It’s a secret! I can give you the old Blizzard mantra of: “It’ll ship when it’s ready,” but it’s something that historically, we’ve learned to keep release dates really close to the vest. I think all game developers are extremely optimistic, and we used to give optimistic dates and we’d disappoint our fans when we didn’t hit them. So now, I think we’ve just gotten more gun shy. The only thing I can give you [that’s] concrete is it’s not going to be this year. Some people were hoping, because of how advanced the game looks, that we’d have it out by Christmas, but that’s definitely not happening.
That’s a pretty long development cycle, if you started work on “StarCraft II” in 2003.
Different companies have different philosophies on how long they spend on products. I think we…have smaller development teams than other companies in the industry, and that turns into longer development cycles. We’re very iterative in our approach to game development. We can really look at the game and make really big decisions on redoing whole aspects of the game.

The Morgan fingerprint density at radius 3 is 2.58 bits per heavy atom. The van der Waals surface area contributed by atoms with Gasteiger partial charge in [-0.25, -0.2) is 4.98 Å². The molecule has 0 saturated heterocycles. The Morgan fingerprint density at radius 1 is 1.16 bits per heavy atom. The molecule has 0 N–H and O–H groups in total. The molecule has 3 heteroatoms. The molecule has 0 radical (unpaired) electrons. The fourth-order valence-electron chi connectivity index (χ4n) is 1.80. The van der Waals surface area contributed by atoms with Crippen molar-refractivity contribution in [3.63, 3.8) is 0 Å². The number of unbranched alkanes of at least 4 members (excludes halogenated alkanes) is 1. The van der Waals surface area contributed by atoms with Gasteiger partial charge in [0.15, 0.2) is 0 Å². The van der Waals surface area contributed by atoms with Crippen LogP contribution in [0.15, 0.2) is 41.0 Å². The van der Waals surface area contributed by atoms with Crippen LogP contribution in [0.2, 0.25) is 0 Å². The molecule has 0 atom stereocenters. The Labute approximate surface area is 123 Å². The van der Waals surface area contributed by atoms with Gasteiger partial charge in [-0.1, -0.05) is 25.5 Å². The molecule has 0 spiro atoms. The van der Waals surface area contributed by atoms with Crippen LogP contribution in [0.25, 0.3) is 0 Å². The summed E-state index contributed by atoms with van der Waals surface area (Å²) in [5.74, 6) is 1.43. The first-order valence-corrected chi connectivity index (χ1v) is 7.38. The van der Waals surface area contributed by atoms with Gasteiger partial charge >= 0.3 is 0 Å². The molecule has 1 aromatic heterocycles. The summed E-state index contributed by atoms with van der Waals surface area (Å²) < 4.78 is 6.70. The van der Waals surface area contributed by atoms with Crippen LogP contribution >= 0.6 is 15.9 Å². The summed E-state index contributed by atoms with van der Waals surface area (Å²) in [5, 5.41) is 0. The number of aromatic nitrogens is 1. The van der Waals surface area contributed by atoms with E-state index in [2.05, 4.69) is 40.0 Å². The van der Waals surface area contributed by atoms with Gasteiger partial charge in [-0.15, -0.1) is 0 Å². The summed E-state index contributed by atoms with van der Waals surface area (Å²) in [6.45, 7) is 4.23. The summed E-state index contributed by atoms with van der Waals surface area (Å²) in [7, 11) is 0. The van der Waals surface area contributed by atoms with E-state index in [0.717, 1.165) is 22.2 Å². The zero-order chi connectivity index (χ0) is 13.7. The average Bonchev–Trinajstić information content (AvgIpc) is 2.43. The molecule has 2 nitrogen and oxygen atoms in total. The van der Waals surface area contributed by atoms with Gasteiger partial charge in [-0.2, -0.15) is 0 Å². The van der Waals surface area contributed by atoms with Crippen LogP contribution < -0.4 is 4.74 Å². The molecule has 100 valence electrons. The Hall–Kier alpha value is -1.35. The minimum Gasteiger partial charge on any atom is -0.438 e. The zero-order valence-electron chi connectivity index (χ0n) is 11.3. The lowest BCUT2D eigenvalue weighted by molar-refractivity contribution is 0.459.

“Warcraft III” as an example: About two years in, we overhauled a large portion of the game because we just felt like we were going in the wrong direction. We’re able to do that because we have smaller teams and we give ourselves time to iterate through the product. You see a lot of companies that are so focused on the release date that they put 100-person, 200-person teams together to hit that date, and at that point you’re really the runaway train. You have to hit that date and live with decisions that you might not have been 100 percent happy with. We take the opposite approach.